Funders want to award grants. However, they want resources distributed to organizations likely to be successful in accomplishing policies or programs important to the funder. The ‘request for proposal’ (RFP) outlines the exact information the funder believes important to make this assessment. Heck, they may even tell you if they want paper clips or binder clips. You may receive guidance on all types of technical details (e.g., margins, font, length). Most significantly, the funder will want to know what you hope to accomplish, why you hope to accomplish it, and how much it’ll cost. Sometimes, they’ll expect you to explain how you’ll evaluate success and how you plan to sustain the project beyond their contribution. As you’re developing the proposal, you may want to draw upon general background on your organizations, (e.g. mission statement, history, or legal authorization). You’ll need the usual contact information (e.g., address, telephone, fax, email, and contact timelines/guidelines).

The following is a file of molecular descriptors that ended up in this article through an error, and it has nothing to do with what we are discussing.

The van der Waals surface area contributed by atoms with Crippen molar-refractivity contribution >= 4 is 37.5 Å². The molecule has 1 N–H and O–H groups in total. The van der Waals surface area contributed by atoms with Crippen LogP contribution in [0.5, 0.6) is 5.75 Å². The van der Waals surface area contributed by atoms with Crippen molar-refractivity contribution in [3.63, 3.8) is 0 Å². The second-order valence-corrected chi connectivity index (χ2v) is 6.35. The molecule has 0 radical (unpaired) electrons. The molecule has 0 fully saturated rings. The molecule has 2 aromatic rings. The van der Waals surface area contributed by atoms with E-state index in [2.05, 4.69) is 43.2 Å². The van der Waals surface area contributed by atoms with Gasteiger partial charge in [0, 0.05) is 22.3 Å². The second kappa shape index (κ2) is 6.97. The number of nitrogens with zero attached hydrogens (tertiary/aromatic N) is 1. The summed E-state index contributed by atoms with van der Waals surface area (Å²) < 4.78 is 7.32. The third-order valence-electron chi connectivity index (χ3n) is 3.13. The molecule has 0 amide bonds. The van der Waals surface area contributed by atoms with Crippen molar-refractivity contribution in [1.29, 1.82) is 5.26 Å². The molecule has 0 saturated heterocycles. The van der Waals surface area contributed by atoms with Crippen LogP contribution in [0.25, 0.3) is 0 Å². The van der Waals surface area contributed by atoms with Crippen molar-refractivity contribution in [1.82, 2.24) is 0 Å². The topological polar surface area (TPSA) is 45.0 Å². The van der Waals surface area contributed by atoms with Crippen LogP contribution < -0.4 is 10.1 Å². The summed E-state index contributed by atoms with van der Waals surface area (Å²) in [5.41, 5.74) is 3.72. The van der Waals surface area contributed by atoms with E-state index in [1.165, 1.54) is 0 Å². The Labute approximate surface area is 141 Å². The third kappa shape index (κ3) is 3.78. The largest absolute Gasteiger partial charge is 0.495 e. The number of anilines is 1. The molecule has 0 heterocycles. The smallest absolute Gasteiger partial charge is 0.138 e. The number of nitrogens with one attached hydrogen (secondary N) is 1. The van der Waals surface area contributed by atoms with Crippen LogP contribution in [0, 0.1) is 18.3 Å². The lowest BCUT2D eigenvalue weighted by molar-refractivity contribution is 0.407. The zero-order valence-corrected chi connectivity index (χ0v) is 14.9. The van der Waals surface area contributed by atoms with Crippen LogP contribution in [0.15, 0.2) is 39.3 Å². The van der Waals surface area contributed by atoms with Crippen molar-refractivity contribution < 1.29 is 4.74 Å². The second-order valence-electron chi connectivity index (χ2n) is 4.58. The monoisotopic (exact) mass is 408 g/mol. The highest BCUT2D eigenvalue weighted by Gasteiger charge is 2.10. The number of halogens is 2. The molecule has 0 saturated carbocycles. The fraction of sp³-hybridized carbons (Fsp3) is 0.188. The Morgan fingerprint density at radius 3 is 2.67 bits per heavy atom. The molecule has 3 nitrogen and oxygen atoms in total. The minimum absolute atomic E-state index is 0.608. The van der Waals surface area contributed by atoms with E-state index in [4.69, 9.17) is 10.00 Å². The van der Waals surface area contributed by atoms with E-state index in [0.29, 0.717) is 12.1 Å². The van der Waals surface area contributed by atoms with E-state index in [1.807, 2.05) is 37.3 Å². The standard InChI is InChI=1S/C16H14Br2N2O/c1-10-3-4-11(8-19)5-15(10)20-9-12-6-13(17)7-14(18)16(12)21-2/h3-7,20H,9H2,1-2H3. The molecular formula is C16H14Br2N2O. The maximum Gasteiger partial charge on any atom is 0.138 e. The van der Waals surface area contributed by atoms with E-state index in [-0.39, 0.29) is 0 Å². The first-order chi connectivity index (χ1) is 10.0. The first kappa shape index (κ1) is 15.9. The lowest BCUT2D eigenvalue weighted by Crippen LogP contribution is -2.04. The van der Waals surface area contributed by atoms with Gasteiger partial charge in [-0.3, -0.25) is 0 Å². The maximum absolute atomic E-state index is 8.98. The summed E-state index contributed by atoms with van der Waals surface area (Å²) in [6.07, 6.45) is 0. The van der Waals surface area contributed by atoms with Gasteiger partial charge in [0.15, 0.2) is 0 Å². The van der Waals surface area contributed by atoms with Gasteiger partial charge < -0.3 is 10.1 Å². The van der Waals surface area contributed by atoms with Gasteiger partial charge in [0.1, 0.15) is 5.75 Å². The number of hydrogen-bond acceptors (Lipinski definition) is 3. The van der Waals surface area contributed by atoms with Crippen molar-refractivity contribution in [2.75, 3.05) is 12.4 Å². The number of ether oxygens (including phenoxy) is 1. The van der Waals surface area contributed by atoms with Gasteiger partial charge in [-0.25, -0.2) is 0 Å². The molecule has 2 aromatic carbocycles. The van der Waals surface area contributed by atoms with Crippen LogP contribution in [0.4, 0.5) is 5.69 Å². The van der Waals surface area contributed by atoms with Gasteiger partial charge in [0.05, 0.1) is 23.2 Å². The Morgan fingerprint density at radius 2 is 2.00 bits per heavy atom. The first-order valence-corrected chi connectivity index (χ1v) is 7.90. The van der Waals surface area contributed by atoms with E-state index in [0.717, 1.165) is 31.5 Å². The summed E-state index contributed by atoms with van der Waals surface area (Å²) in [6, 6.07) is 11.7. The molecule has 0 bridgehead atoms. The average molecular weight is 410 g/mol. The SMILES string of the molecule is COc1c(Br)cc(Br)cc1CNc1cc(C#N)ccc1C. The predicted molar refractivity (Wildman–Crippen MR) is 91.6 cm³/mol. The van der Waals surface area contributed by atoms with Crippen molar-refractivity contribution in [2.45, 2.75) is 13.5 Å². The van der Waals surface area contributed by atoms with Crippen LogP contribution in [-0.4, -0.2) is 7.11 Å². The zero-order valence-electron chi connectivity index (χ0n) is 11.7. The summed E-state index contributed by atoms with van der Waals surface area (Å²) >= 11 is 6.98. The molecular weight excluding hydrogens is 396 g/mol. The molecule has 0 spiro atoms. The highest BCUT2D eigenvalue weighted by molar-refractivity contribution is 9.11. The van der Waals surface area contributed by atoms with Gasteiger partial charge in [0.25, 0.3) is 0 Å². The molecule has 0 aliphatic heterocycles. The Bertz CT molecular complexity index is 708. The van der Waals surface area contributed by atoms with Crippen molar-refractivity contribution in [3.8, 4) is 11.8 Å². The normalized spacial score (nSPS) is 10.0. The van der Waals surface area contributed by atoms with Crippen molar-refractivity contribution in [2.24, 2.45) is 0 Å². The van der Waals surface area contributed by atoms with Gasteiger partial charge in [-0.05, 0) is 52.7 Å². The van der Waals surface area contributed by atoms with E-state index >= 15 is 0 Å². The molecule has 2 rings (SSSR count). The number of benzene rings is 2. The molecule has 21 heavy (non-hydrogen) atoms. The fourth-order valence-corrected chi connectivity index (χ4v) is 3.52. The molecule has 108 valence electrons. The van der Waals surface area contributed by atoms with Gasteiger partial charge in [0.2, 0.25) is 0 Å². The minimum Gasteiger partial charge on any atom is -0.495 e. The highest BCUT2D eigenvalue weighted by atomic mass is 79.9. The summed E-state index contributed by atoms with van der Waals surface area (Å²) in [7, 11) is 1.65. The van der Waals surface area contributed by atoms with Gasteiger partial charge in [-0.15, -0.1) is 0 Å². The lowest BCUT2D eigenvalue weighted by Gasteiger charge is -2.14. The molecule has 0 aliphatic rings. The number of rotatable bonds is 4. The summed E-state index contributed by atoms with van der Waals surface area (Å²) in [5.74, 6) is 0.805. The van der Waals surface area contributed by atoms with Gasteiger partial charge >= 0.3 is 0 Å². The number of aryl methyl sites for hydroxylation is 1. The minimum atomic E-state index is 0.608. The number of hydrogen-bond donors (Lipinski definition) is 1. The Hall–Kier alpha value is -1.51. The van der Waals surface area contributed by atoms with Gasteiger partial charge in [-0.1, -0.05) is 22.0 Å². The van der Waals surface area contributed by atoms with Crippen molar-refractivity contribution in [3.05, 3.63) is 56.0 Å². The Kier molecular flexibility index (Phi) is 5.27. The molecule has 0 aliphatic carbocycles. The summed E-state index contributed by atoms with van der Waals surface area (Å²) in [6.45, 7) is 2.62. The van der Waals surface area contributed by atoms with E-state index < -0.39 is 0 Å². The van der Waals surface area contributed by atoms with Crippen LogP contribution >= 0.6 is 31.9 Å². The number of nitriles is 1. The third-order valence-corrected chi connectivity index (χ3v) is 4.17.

The RFP should provide information about the funder’s goals, the grant parameters, dos and don’ts on the funds and recipients, deadlines, budgets, administrative costs and expected match requirements. RFPs could be several pages long including the sections delineating the substantive content of your proposal (e.g., the narrative mentioned last time, the problem statement, anticipated project, budget, evaluation section, and required attachments or supporting letters).  For the larger and more experienced funders, you’ll see an appeals process, along with information about the criteria used to evaluate your proposal, the notification process, and funding distribution methods.

Ok, well, here’s what I’ll give you.

This is the easy one.

ABSOLUTE, UNQUESTIONED OBEDIENCE

Y’know, the same way we approach query letters and contests.